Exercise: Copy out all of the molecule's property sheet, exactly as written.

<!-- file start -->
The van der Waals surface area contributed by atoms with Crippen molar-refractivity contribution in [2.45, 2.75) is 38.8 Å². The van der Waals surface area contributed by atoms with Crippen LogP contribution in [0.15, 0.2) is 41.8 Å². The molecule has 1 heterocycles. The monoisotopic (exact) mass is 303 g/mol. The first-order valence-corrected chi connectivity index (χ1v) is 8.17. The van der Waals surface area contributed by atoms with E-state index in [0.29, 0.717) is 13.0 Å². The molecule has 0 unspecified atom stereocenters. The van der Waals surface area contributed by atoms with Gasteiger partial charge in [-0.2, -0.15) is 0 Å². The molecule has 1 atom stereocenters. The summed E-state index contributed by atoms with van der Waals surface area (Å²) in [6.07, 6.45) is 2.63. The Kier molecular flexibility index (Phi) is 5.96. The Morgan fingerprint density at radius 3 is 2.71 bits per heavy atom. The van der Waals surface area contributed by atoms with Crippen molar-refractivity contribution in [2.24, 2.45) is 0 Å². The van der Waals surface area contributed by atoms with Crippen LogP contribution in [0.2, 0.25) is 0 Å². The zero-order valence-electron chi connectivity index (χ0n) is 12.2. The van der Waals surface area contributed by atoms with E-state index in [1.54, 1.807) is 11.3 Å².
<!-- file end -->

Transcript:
The van der Waals surface area contributed by atoms with Crippen molar-refractivity contribution in [2.45, 2.75) is 38.8 Å². The van der Waals surface area contributed by atoms with Crippen LogP contribution in [0.15, 0.2) is 41.8 Å². The molecule has 1 heterocycles. The monoisotopic (exact) mass is 303 g/mol. The first-order valence-corrected chi connectivity index (χ1v) is 8.17. The van der Waals surface area contributed by atoms with E-state index in [0.29, 0.717) is 13.0 Å². The molecule has 0 unspecified atom stereocenters. The van der Waals surface area contributed by atoms with Gasteiger partial charge in [-0.2, -0.15) is 0 Å². The molecule has 1 atom stereocenters. The summed E-state index contributed by atoms with van der Waals surface area (Å²) in [6.07, 6.45) is 2.63. The Kier molecular flexibility index (Phi) is 5.96. The Morgan fingerprint density at radius 3 is 2.71 bits per heavy atom. The van der Waals surface area contributed by atoms with Crippen molar-refractivity contribution in [2.24, 2.45) is 0 Å². The van der Waals surface area contributed by atoms with Crippen LogP contribution in [0.2, 0.25) is 0 Å². The zero-order valence-electron chi connectivity index (χ0n) is 12.2. The van der Waals surface area contributed by atoms with E-state index in [1.54, 1.807) is 11.3 Å².